A college lacrosse player and state champion in ski racing was struck and killed by a police car early Thursday morning when he was apparently lying in the middle of an unlit road in Chatham, police said.
The officer was responding to a burglary call when his cruiser struck Garrett Gagne, 22, of Longmeadow, who had spent the night drinking with friends to celebrate New Year’s Eve, said Chatham Police Chief Mark R. Pawlina in a phone interview.
Gagne visited several locations during the evening, but at some point became separated from his friends and ended up prone in the center of the southbound lane of Crowell Road, Pawlina said.
“We do know they were drinking alcohol, but to what extent, we couldn’t say at this point,” said Pawlina, who added that Gagne’s friends have been cooperating with police.
Gagne was one of four people who died in car crashes in the area on Thursday. Two died on the Massachusetts Turnpike in Westborough, and a 17-year-old was killed in Rockland.
Family and friends of Gagne, who was a senior at St. Lawrence University in Canton, N.Y., were devastated.
Many gathered at the family’s home in Longmeadow to express their grief for a young man who was known as much for his academic prowess as for his athleticism. In high school, the student-athlete maintained a spot on the honor roll while scoring game-winning goals as an attacker on his lacrosse team and twice winning slalom competitions to be named the fastest skier his age in Massachusetts.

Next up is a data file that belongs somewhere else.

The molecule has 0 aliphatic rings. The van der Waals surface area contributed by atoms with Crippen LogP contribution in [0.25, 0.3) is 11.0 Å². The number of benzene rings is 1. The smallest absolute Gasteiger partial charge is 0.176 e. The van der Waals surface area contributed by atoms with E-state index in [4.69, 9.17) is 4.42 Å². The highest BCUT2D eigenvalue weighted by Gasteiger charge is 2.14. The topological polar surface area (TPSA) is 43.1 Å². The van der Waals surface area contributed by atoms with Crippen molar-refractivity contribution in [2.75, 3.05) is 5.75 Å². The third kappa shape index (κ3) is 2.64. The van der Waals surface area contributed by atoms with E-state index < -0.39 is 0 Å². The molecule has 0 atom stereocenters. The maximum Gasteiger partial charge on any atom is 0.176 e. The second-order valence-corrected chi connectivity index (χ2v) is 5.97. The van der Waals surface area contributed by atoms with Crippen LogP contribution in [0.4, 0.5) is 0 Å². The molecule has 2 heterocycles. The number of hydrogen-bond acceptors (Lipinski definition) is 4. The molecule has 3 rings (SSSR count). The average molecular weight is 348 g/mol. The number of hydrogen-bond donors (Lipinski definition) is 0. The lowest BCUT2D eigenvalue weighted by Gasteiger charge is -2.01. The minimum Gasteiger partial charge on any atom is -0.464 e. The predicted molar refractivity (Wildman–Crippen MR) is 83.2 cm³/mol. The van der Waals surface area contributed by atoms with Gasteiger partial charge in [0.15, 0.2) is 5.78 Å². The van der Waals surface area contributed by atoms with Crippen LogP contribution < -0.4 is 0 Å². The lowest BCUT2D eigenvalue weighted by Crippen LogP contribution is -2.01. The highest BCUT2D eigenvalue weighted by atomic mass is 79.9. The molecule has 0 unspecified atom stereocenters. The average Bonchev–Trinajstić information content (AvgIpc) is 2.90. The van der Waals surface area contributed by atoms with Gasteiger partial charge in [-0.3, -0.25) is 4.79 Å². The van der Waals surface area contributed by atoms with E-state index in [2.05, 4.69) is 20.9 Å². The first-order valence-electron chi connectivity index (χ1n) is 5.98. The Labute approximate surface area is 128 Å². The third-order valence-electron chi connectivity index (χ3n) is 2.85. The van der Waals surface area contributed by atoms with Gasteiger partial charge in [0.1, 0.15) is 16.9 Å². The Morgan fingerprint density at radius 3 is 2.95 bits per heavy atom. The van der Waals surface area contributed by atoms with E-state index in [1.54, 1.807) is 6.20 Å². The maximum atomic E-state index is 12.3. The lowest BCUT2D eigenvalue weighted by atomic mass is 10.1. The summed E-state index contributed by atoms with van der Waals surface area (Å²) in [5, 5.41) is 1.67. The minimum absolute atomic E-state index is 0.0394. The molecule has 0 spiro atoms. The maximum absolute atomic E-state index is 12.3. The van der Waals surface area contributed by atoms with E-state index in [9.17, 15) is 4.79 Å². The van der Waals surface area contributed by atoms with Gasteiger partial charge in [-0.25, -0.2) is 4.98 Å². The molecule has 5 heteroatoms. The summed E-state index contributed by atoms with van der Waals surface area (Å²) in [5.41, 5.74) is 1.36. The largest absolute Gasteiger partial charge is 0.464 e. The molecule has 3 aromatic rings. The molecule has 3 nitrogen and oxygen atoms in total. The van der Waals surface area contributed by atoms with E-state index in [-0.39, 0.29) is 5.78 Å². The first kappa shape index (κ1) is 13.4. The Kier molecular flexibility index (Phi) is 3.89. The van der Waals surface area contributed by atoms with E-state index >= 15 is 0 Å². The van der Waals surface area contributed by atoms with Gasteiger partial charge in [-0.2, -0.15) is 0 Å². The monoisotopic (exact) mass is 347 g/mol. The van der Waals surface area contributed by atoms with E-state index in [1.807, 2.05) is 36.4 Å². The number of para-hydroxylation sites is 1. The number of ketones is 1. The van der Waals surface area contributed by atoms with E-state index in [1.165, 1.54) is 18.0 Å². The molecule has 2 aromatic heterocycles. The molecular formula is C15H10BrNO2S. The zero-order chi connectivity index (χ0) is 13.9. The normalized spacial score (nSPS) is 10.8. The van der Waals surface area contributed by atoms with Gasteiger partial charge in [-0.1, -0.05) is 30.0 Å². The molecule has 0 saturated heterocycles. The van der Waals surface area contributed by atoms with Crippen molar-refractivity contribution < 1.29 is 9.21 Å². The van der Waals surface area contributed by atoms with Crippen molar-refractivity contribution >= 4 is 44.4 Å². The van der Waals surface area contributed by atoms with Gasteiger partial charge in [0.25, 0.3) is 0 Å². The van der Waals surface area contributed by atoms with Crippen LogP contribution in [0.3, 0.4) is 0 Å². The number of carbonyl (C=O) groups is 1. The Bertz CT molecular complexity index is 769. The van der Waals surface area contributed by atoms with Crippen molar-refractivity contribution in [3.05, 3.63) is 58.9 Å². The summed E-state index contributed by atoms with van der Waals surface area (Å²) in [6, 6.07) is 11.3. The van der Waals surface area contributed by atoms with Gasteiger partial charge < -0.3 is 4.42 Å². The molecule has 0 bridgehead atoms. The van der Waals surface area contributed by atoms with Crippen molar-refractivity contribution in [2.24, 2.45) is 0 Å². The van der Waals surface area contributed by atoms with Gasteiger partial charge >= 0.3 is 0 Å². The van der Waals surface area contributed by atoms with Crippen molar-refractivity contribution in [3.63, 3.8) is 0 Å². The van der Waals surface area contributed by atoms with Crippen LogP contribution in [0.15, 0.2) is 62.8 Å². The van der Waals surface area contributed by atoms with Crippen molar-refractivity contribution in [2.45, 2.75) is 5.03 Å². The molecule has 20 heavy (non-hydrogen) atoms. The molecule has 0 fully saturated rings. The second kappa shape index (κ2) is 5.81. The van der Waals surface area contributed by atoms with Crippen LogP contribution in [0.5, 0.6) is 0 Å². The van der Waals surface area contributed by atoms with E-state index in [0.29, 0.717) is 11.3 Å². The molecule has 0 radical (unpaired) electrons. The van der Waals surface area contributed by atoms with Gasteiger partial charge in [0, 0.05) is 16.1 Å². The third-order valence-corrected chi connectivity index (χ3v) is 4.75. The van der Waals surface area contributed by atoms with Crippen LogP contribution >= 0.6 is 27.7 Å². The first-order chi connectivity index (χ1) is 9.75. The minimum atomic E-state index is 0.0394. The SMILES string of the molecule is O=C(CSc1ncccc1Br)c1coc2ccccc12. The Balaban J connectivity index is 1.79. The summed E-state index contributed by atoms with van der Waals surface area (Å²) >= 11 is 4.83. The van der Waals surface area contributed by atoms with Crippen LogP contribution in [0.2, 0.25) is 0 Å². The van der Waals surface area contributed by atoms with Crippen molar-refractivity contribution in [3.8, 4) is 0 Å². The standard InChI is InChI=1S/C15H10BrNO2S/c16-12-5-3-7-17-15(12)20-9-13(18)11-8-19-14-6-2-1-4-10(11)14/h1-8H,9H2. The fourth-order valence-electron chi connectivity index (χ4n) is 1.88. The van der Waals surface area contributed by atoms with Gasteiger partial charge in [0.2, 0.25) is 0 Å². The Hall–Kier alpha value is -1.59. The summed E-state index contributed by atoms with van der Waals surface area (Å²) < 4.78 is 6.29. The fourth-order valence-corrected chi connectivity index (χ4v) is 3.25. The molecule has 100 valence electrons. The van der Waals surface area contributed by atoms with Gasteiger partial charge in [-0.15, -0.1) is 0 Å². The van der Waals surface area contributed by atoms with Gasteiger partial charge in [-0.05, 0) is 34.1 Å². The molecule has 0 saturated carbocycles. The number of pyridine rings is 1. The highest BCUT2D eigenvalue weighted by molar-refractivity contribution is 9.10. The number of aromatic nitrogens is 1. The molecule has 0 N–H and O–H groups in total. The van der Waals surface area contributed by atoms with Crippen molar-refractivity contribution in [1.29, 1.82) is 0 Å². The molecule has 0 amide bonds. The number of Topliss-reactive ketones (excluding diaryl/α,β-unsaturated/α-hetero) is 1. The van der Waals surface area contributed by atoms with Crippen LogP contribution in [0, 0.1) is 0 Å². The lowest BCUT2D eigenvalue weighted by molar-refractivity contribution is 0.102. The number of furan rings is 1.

At the family’s brick Colonial, which remained decorated with Christmas wreaths on Thursday night, relatives declined to be interviewed. But several friends reached by phone and online said they were in shock.
“Garrett was the guy at St. Lawrence who everyone was friends with,” said Chelsea Milsap, 22, a senior at the university, who described herself in a phone call as one of Gagne’s closest friends. “I’ve never seen him unhappy. He always had a smile on his face. He really lit up the room.”
She added that the circumstances of his death were puzzling to her.
“He was an athlete and took really good care of himself,” she said. “It wasn’t like him to drink too much or to be by himself. The whole thing is very bizarre.”
Pawlina declined to release the name of the police officer. The chief described him as a younger patrolman with a little more than two years on the force.
He said the officer was responding to a burglary alarm at a nearby business, traveling in an “expedited” fashion. He said it was unclear whether the officer exceeded the 30 miles per hour speed limit, but he said that wouldn’t have been unreasonable, given the call.
The officer stopped as soon as he realized he had hit something shortly after 4 a.m., the chief said, adding that the stretch of road lacks street lights or ambient light from nearby buildings.
The officer called for assistance and sought to help Gagne, who was transported to Cape Cod Hospital, where he was later pronounced dead, police said.